Dr Google? I should know better

The shock of diagnosis was awful and dealing with months of chemo brain and chemo crashes was the best I could manage. Once recovered I looked up all I could about Hodgkin lymphoma, stage 4b and all those unfavourable factors they said I had. Dr Google wasn’t reassuring but I hoped for the best, returned to work and got on with life.

Less than a year later I relapsed. I didn’t visit Dr Google again but with HL2’s harsh, toxic regimes I assumed that the slim shot narrowed and I didn’t want to know how much. It was harder to dust myself off the second time but I eventually grew stronger, returned to work and felt good. I thought I might get lucky.

Nope. HL3 – the third time in three years. Not looking good.

Others warn me a difficult discussion with my transplant team so today I consulted Dr Google to prepare. Limiting myself to reputable sites I looked beyond the general information to primary research. I knew I wouldn’t find the real answers I sought – whether I will survive or for how long. It would not – could not – tell me whether the benefits will outweigh the sacrifice. I cruised straight past the warning that said STOP READING NOW if you don’t want to know.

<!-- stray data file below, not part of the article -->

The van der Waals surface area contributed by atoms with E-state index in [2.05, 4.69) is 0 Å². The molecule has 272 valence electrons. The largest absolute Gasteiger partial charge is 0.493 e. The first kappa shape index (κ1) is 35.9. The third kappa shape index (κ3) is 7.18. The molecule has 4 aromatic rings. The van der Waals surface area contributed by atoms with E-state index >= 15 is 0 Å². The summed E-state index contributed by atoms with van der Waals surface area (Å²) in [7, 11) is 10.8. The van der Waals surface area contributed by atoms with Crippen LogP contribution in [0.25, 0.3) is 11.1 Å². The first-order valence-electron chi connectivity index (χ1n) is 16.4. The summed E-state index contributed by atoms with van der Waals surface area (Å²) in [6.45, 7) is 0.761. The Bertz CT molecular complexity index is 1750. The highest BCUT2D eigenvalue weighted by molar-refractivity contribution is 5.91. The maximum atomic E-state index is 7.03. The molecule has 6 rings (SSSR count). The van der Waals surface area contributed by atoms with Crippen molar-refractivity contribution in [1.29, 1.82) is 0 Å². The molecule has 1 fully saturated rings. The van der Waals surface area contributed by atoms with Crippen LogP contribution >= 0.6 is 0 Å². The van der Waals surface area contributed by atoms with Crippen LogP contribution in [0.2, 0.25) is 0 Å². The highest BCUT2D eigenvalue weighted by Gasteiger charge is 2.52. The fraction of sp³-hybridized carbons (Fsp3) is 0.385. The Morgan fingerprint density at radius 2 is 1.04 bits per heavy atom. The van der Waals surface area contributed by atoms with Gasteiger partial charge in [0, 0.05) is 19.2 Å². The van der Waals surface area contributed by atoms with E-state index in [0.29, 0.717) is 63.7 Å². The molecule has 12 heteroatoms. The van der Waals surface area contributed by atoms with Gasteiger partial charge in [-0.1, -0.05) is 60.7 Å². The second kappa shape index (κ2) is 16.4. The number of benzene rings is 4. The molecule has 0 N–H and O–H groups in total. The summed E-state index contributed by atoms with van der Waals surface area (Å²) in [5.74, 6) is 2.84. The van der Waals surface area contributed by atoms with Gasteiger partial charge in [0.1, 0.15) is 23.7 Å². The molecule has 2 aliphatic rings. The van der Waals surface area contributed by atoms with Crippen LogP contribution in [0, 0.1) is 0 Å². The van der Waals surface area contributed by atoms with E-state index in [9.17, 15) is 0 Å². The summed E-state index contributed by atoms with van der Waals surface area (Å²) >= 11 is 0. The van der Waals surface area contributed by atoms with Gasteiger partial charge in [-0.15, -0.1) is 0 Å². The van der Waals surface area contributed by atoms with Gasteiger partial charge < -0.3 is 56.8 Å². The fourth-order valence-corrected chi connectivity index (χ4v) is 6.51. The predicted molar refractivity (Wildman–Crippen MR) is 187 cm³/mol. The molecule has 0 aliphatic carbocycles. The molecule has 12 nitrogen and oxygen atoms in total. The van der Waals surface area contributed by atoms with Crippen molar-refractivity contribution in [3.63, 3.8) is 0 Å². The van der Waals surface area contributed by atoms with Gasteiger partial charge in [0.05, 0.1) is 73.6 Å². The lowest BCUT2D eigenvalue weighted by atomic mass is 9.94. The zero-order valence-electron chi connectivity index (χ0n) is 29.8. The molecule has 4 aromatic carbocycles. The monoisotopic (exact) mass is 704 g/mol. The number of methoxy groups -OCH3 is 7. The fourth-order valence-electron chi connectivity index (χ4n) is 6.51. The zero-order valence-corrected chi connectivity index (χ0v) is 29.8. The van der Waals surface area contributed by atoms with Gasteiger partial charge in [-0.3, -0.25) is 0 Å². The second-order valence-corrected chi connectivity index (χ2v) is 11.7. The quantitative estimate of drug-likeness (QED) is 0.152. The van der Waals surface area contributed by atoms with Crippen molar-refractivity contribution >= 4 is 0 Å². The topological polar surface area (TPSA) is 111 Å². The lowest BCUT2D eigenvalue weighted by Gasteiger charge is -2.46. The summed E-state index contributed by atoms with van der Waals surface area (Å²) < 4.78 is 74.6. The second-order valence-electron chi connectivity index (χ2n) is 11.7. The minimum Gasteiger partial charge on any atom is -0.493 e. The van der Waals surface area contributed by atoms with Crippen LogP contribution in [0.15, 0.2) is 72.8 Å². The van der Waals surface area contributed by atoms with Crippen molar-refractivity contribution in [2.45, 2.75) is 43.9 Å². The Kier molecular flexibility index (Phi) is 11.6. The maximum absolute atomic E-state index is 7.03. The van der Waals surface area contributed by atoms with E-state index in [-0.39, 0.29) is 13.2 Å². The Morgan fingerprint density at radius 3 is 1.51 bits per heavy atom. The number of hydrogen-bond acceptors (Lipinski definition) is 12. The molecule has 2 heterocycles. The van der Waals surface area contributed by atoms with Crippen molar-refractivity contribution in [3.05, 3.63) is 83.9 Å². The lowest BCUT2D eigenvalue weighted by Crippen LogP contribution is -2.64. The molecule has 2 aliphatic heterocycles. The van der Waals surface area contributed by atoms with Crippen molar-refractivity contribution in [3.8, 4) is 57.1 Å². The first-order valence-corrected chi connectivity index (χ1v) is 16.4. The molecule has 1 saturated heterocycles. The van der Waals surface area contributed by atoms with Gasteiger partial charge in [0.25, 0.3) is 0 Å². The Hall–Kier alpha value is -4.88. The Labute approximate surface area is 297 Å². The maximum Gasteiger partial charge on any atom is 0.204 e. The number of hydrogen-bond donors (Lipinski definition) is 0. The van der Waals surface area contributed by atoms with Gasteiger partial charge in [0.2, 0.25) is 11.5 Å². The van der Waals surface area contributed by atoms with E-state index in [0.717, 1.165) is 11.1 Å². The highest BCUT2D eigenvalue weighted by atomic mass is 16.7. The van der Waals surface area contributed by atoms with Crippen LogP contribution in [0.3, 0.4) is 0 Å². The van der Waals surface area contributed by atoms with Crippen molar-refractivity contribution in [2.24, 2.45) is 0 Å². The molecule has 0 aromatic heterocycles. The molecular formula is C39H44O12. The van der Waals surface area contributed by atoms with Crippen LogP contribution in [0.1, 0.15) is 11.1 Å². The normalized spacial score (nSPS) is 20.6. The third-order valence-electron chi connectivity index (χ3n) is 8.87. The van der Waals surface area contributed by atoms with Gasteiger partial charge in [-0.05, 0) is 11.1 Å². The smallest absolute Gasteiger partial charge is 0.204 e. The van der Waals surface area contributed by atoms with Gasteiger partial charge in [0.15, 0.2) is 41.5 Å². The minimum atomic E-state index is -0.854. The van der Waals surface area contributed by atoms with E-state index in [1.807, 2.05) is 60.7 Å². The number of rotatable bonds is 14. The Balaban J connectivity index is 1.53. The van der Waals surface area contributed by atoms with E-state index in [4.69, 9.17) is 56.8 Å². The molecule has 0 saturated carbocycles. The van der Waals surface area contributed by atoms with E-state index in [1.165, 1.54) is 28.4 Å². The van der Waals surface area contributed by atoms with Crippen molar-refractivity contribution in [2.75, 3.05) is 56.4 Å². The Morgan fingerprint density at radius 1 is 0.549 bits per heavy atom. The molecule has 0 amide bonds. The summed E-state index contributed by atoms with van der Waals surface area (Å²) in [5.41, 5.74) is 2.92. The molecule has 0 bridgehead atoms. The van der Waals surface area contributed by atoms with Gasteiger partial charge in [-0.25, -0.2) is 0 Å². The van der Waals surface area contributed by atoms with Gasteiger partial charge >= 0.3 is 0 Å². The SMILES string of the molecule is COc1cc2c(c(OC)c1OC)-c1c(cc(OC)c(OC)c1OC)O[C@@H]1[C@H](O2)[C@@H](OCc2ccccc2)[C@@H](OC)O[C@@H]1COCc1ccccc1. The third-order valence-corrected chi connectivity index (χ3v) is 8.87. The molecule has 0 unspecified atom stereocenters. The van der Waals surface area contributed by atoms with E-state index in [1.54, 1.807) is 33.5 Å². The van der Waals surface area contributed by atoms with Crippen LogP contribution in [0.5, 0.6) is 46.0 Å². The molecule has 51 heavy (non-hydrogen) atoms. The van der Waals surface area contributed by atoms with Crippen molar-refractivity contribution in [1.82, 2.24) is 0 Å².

Yikes!

I’m not an expert in chimerism, mediastinal masses, graft-versus-host or malignant haematological disease* but I know how to read graphs and…

Yikes!

Stay calm. Try to remember that whatever the risks of having a transplant chances are nil if you don’t.

Yikes!

At least the scary discussion with the transplant team won’t be such a shock. But note to self,

no more Drdr google

 

*If you want further information on any of the medical terms please visit The Hodge information page.

4 Comments

    1. Dee

      Hi. Yes, I should really know better. Fingers crossed that it isn’t as bad as Dr Google makes out. Thank you for getting in touch and reading my blog. Dee

      Like

    1. Dee

      Hi. Yes, stats may lie & be twisted. But the numbers never do. Reminds me of an Agatha Christie story I read as a girl called And Then There Were None. Only in my scenario it would be called: And Then There Were Four (or sometimes five).

      Liked by 1 person

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